Catalog #: SC 6/7
Edition unknown (less than 15). Created as gifts for friends. Silk screen, gatefold, double disk CDR. Released 2001.
I first heard White Heaven in England in ’97. My friend Benny came over and visited me and brought a cassette mix tape another friend from back home (Steve) in Eureka had made for his trip and the song “Midsummer Stroll”, an enchanting Brubeck-Sinatra-Quicksilver on mescaline ditty from the “Next To Nothing” EP was on it. We were staying in an apartment with no furniture and little money and we’d stay up all hours drinking cheap bear, sitting on the floor cross legged tattooing our legs with thread, needle and Indian Ink and listening to the comp tape over and over on an old bathroom boombox. Ironically the friend that made the tape probably got turned on to WH by Ben Chasny who was a third mutual friend back at home and would re-turn me on to WH again to a fanatical level when he moved down to join us in Santa Cruz 3 years later. These little love affairs with a certain band or piece of music are all the richer when they come and go from your life like a one night stand you flung with some years ago and run into from time to time in unexpected places and finally have some later experience intimate enough and in a certain light so that you fall in love with this person and all the while the road to that place was peppered with chance and enchanted encounters that baffle you somewhat that you could end up in this place with this love and that “chance” has been a fundamental of the relationship, not just once but over and over. I fell in love with White Heaven in this way and they are made all the more poignant in that their music sounds like the soundtrack of this kind of fateful process, beautiful, intriguing and mysterious. At times elementally violent and bruising from out of the blue.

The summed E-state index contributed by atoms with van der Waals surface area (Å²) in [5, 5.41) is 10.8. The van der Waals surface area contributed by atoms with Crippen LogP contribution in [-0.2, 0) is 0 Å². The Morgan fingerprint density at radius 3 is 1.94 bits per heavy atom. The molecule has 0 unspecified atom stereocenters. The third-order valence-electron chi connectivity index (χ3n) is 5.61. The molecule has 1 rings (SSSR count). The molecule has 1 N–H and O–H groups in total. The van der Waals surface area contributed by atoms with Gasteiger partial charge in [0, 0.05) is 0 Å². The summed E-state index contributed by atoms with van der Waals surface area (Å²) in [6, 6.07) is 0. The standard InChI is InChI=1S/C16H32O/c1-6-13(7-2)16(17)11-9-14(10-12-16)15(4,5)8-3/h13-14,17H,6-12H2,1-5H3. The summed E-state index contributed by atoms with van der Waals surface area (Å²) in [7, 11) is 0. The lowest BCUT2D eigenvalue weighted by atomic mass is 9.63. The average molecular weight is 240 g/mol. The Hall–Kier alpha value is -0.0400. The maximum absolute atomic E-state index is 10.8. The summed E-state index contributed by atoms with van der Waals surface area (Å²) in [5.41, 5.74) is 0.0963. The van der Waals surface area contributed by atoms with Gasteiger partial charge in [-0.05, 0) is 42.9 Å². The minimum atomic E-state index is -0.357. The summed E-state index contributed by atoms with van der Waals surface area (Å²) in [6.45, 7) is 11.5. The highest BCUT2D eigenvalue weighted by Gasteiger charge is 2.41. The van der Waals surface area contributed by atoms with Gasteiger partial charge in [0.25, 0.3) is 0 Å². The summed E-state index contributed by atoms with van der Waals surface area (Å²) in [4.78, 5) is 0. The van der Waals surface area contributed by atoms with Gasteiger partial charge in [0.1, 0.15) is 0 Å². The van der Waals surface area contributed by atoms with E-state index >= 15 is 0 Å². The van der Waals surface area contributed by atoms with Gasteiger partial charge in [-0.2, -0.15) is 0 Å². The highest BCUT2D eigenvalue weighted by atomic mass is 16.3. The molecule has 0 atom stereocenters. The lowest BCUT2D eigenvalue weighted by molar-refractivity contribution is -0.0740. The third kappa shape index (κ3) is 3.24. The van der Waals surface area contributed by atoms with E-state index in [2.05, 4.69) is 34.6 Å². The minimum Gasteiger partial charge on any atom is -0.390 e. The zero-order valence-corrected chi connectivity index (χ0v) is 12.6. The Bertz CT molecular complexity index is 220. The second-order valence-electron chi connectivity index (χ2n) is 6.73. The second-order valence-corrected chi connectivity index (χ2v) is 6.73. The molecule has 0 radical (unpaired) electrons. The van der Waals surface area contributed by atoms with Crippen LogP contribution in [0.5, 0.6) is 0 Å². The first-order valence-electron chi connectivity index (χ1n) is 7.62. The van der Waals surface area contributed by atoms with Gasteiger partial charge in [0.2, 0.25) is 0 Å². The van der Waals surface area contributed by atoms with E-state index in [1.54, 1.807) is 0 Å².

I was completely enchanted by a sound at once so familiar and yet so strange to my ears. White Heaven were mostly a musical homage to the Haight/Ashbury psychedelia of the San Francisco ballroom acid jams of 1966-68 but of course their take, whether intentionally innovative or accidentally so, lifts the entire thing off to another planet. At the core of the sound is Michio Kurihara’s incredible guitar playing. A devout student of John Cippolina’s shimmering jazz-blues-rock tremolo style, Kurihara added fuzz and fury to delicate technique and came out the other end a whole new beast managing to simultaneously express the blistering gonzo of fellow 80s Japanese PSF freaks High Rise and Mainliner AND a profoundly virtuosic skill and attention to tone, nuance and cool, shady-grove understatement. Ishihara’s (The singer and bandleader) production techniques veer between the dreamy searching studio sounds of Quicksilver, The Doors and the Dead into the “We don’t give a fuck, turn it up and destroy the studio” recording manifestos of Blue Cheer and the VU.
Once I caught the full WH bug in 99 or so I began trying to collect their music which was no small feet. Their masterpiece “Out” was pressed on an original 500 copies in Japan by the PSF label in the early 90s. I had to settle on the cd version, a beautiful piece in it’s own right with the metallic gold imagery against a beautiful semi-course black paper. To end up with PSF cds instead of vinyl was often not second rate choice, many of their cds were as beautiful and meticulously crafted as most handmade vinyl with their special papers, interesting use of ink and obi strips. For proof, one need only look at the early Fushitsusha cds with their varying shades of black ink on black rice paper covers and multi-components like collected scripture of black magic spells from an ancient library from the far east.